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Showing posts from March, 2013

Why does Kaggle use Log-loss?

Solving Recurrences with Difference Equations

Here's an example from Robert Sedgewick's course on analytic combinatorics.

Solve the recurrence \[ a_n = 3 a_{n−1} − 3 a_{n−2} + a_{n−3} \] for \( n>2 \) with \( a_0=a_1=0 \) and \( a_2=1 \).

Let \( f(n) = a_n \); in the language of difference equations the above becomes simply
\[ \frac{{\Delta^3} f}{{\Delta n}^3 } = 0 . \] Immediately,
\[ f(n) = c_2 n^2 + c_1 n + c_0 . \] Applying the initial conditions we get
\[ c_0 = 0, c_2 + c_1 = 0, 4 c_2 + 2 c_1 = 1, \] and so the solution is \( a_n =  \frac{1}{2} n^2 - \frac{1}{2} n \).

Now what if the initial conditions are changed so \( a_1 = 1 \)?

Baseball, Chess, Psychology and Pychometrics: Everyone Uses the Same Damn Rating System

Here's a short summary of the relationship between common models used in baseball, chess, psychology and education. The starting point for examining the connections between various extended models in these areas. The next steps include multiple attempts, guessing, ordinal and multinomial outcomes, uncertainty and volatility, multiple categories and interactions. There are also connections to standard optimization algorithms (neural  nets, simulated annealing).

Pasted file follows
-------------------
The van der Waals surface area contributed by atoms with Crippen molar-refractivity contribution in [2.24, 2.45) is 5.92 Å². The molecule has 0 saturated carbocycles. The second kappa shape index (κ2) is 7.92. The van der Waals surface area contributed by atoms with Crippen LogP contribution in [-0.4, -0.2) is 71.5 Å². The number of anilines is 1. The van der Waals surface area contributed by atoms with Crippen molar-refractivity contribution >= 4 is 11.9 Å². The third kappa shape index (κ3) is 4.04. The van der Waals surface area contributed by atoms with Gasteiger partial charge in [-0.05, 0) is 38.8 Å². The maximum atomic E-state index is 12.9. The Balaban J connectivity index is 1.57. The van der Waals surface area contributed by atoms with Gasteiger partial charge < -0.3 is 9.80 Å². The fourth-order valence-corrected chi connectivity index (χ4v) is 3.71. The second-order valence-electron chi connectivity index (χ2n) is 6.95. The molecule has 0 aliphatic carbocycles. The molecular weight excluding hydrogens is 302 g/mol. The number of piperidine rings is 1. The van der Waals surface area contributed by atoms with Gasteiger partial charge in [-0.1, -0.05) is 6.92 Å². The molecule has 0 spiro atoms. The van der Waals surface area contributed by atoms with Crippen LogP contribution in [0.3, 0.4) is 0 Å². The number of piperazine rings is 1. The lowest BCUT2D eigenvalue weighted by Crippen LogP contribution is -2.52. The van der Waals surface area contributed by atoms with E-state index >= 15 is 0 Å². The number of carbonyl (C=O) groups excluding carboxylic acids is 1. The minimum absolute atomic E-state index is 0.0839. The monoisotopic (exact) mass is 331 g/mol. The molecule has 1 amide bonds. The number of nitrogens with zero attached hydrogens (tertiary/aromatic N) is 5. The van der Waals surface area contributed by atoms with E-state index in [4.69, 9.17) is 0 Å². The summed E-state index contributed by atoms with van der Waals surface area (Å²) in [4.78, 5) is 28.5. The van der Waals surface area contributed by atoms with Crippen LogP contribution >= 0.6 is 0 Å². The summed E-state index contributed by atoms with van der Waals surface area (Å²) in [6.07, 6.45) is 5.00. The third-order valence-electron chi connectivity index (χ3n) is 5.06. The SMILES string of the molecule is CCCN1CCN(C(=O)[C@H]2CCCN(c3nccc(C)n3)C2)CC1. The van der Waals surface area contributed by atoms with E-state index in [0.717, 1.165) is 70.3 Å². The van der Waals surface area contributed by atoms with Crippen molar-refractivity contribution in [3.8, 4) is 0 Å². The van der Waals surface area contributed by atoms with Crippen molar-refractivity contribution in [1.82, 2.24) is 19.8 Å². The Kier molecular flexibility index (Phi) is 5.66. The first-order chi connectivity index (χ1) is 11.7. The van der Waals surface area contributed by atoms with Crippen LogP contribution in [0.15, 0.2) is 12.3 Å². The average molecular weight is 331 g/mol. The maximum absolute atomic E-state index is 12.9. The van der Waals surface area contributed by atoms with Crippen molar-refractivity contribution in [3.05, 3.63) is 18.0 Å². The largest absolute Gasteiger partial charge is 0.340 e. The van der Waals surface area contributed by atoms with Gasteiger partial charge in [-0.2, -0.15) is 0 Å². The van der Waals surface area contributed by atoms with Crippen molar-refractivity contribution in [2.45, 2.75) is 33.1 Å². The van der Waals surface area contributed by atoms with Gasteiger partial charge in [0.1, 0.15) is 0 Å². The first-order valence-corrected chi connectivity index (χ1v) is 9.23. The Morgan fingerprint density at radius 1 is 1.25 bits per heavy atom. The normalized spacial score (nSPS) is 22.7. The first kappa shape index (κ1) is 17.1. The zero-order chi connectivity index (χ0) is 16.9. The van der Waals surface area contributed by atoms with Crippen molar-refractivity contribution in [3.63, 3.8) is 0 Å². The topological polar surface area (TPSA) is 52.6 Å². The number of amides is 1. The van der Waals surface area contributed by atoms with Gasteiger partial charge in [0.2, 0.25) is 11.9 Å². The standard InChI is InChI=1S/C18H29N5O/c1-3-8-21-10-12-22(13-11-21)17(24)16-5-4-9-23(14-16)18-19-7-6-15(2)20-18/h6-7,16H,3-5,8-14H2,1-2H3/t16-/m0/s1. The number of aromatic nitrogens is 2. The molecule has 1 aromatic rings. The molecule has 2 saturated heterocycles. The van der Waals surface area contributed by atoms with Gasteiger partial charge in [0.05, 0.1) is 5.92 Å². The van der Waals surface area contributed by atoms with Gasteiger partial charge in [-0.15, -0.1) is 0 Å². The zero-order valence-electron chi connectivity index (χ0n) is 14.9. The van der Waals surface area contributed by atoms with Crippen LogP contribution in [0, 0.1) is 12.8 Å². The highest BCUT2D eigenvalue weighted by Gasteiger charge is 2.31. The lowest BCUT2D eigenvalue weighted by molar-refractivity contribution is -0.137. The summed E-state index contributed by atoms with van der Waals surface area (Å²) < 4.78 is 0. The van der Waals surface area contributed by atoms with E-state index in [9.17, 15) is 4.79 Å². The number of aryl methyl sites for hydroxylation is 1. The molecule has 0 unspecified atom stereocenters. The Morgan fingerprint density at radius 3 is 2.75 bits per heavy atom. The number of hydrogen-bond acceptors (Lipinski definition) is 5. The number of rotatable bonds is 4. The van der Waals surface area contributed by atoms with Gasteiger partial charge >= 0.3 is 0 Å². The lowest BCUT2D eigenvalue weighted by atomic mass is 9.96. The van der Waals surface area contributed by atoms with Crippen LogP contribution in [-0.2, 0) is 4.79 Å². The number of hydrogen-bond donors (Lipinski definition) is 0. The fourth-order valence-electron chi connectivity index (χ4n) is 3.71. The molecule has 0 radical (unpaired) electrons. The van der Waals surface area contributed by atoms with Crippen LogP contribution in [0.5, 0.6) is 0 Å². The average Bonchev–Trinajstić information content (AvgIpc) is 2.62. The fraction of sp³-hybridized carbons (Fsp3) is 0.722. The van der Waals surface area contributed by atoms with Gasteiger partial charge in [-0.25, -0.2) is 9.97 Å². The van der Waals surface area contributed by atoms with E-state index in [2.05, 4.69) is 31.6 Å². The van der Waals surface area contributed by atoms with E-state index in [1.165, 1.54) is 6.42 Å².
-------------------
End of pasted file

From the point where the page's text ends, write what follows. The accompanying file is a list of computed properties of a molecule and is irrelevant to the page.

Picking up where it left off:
Baseball

Common in baseball and other sports, the log5 method provides an estimate for the probability \( p \) of participant 1 beating participant 2 given respective success probabilities \( p_1, p_2 \). Also let \( q_* = 1 -p_* \) in the following. The log5 estimate of the outcome is then:

\begin{align}
p &= \frac{p_1 q_2}{p_1 q_2+q_1 p_2}\\
  &= \frac{p_1/q_1}{p_1/q_1+p_2/q_2}\\
\frac{p}{q} &= \frac{p_1}{q_1} \cdot \frac{q_2}{p_2}
\end{align}

The final form uses the odds ratio, \( \frac{p}{q} \). Additional fac…